(vistas from the Devil's Garden trail)
It's also very crowded.
(Disneyland at Delicate Arch)
Granted, we did visit on a Friday and Sunday on a busy weekend in June, but I have a feeling it's like that all the time.
Anyway. We spent two full days driving the scenic drive, hiking the various hikes, and checking off every arch and viewpoint on the map. (No kidding - every single one.) We stretched out our stay to two days because we could, but you really don't have to drive or walk far to see many of the amazing sights. Time-crunched travelers could probably see enough in a few hours.
The hikes. This is mostly a drive-through park but there are a handful of areas where you can get off the beaten path for an hour or three.
Day One: The 7.2 mile Devil's Garden hike is billed as "primitive," "difficult," and "longest of the trails" - which, to us, translates to "less crowded" - so we headed straight for that one first. The trail features several of the park's more secluded arches, a giant upright rock formation, and miles of beautiful "fins" in the landscape.
salt + wind + water = this
attempting a spooky face
at Dark Angel
Double O Arch
(where everyone says "ooooooooooooh"
as soon as they turn the corner and see the view)
Parts of the trail were normal trail; other parts were definitely "primitive."
hiking up a fin
not the trail
(a long fin with a 50' drop on either side)
We also hiked the ~2 mile Broken Arch/Sand Dune Arch trail that day. Both were much more accessible and therefore more crowded. These arches also featured tourists climbing on the arches and getting way too close to areas that were marked with signs saying "dangerous, don't get too close" due to recent rockfalls.
Seriously... Arches was the first park where we saw people routinely disrespecting park regulations by tromping over the cryptobiotic soil and scaling rocks; while rock climbing is allowed in some areas, the park specifically prohibits climbing rocks with openings greater than three feet. Most frustrating was watching young children run all over the place while their parents egged them on. This trend would continue over the next several parks in Utah.
[Begin soapbox.] Park rules exist to protect both the natural beauty of the park and the safety of visitors, and the National Park Service doesn't have the funds to properly staff parks to ensure that the rules are enforced. Parents, it's up to you - please teach your children to respect our national parks! [End soapbox.]
Day Two: First was a short, hot hike up to Delicate Arch.
mandatory photo op
From there we headed down to the Windows Section and walked the "primitive" path. (Apparently they weren't too creative with names in this area of the park!)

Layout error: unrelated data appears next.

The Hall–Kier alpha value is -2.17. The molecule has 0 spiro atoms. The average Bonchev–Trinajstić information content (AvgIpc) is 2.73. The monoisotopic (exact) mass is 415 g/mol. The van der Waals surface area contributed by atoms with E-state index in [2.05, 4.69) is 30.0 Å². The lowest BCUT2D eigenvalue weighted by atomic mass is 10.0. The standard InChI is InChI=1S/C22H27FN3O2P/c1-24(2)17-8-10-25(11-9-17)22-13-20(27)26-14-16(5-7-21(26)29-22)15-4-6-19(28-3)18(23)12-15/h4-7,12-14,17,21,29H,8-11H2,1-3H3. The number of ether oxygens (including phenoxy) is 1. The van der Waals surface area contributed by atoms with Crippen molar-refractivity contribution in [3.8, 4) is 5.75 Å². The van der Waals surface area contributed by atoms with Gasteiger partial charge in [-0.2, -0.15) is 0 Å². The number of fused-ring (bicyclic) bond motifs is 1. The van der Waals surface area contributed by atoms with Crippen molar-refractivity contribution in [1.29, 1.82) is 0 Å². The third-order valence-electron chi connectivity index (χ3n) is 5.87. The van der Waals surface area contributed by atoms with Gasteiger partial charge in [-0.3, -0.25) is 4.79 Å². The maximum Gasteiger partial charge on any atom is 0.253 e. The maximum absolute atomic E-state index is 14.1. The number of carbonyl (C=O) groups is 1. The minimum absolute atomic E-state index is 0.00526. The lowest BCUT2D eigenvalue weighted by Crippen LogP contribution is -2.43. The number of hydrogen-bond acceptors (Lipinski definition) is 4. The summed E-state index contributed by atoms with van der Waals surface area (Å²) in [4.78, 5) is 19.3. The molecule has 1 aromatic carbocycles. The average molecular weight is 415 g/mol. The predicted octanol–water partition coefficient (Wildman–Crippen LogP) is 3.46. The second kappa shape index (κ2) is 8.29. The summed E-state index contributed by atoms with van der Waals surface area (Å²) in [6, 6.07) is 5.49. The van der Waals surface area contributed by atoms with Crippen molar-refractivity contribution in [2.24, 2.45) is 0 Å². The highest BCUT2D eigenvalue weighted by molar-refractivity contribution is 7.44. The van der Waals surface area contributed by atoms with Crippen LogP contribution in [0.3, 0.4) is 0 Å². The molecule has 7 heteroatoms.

(really? not "Cat Eyes" or "Bandit"?)
(faces... you guessed it... south)
(maybe "The Scream" would've been more appropriate?)
(at least it wasn't sponsored by McDonald's)
And of course we stopped at Balanced Rock...
three school buses big
That's right, Arches National Park isn't just about arches. Many of the rocks scattered throughout the park are like clouds and we had fun "rock spotting" during our walks and drives. Some had actual names on the park map...
Parade of Elephants
Others, we named ourselves.
Abraham Lincoln Rock
We stopped at the remaining viewpoints and ended the day with a stroll through Park Avenue, a gorgeous canyon with rock walls towering on either side.
Manhattan skyline, eat your heart out
Many, many more pictures here... It's quite a photogenic place.
The campsite. There is a campground at Arches National Park but it was full that weekend. Almost everything was full that weekend, actually - the rodeo was in town and there was also a marathon happening. There are BLM campsites all around Moab but honestly, we just didn't feel like driving around for hours to maybe find a campsite so we sucked it up and stayed at Arch View Resort.
our first and last RV park
It had showers, laundry facilities, wifi, a market that sold beer, and a lovely view of the gas station from the median strip where they put tent campers. For RVers, it was perfect. For us... not so much.
best thing about the RV park
(see third arrow from top)
In hindsight we should've planned in advance and stayed at Dead Horse Point State Park, where we could've seen the location of that scene in "Thelma and Louise" where they drive off the cliff. Next time!
The food. We held off on hot dogs until just the right campsite... the RV park in Moab was just the right campsite.
franks and salad
franks and beans and cheese
The summary. Arches National Park was gorgeous and definitely worth visiting. Two full days was probably overkill, and fairly overstimulating too. Near the end of our visit we'd see a beautiful rock formation and say, "oh look, a beautiful rock formation" and then we'd talk about what we wanted for dinner, because our brains just couldn't take any more densely-packed beauty. If we were to do it all over, we probably would have spent just a day in the Devil's Garden area and moved on.
still a good time though!
Or maybe we would have visited in March or October when it wasn't so crowded. At any rate - two down, three to go!